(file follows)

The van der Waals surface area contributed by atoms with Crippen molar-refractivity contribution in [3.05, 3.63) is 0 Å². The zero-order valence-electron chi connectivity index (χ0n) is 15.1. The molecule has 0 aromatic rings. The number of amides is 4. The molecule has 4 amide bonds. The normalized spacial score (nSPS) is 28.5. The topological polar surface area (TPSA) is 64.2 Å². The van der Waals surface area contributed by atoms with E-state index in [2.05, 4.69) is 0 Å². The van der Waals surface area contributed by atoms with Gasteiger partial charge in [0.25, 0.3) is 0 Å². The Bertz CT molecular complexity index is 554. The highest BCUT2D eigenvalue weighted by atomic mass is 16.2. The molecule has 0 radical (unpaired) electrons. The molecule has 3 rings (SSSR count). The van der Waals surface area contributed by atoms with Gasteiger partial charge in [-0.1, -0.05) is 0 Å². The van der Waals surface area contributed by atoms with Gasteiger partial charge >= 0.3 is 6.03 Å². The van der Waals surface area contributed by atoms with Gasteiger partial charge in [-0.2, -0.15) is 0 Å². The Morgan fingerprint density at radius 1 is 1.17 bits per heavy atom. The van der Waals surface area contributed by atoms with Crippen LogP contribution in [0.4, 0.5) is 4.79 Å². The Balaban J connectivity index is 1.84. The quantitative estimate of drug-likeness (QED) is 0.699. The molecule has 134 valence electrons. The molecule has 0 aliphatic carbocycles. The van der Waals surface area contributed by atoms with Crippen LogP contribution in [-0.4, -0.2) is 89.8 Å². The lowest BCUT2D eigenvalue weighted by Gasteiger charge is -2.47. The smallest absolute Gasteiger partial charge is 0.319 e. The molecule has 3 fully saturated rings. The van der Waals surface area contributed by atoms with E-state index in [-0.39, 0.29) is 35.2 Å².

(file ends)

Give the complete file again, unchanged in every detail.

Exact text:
The van der Waals surface area contributed by atoms with Crippen molar-refractivity contribution in [3.05, 3.63) is 0 Å². The zero-order valence-electron chi connectivity index (χ0n) is 15.1. The molecule has 0 aromatic rings. The number of amides is 4. The molecule has 4 amide bonds. The normalized spacial score (nSPS) is 28.5. The topological polar surface area (TPSA) is 64.2 Å². The van der Waals surface area contributed by atoms with E-state index in [2.05, 4.69) is 0 Å². The van der Waals surface area contributed by atoms with Gasteiger partial charge in [0.25, 0.3) is 0 Å². The Bertz CT molecular complexity index is 554. The highest BCUT2D eigenvalue weighted by atomic mass is 16.2. The molecule has 0 radical (unpaired) electrons. The molecule has 3 rings (SSSR count). The van der Waals surface area contributed by atoms with Gasteiger partial charge in [-0.1, -0.05) is 0 Å². The van der Waals surface area contributed by atoms with Gasteiger partial charge >= 0.3 is 6.03 Å². The van der Waals surface area contributed by atoms with Gasteiger partial charge in [-0.2, -0.15) is 0 Å². The Morgan fingerprint density at radius 1 is 1.17 bits per heavy atom. The van der Waals surface area contributed by atoms with Crippen LogP contribution in [0.4, 0.5) is 4.79 Å². The Balaban J connectivity index is 1.84. The quantitative estimate of drug-likeness (QED) is 0.699. The molecule has 134 valence electrons. The molecule has 0 aliphatic carbocycles. The van der Waals surface area contributed by atoms with Crippen LogP contribution in [-0.4, -0.2) is 89.8 Å². The lowest BCUT2D eigenvalue weighted by Gasteiger charge is -2.47. The smallest absolute Gasteiger partial charge is 0.319 e. The molecule has 3 fully saturated rings. The van der Waals surface area contributed by atoms with E-state index in [-0.39, 0.29) is 35.2 Å².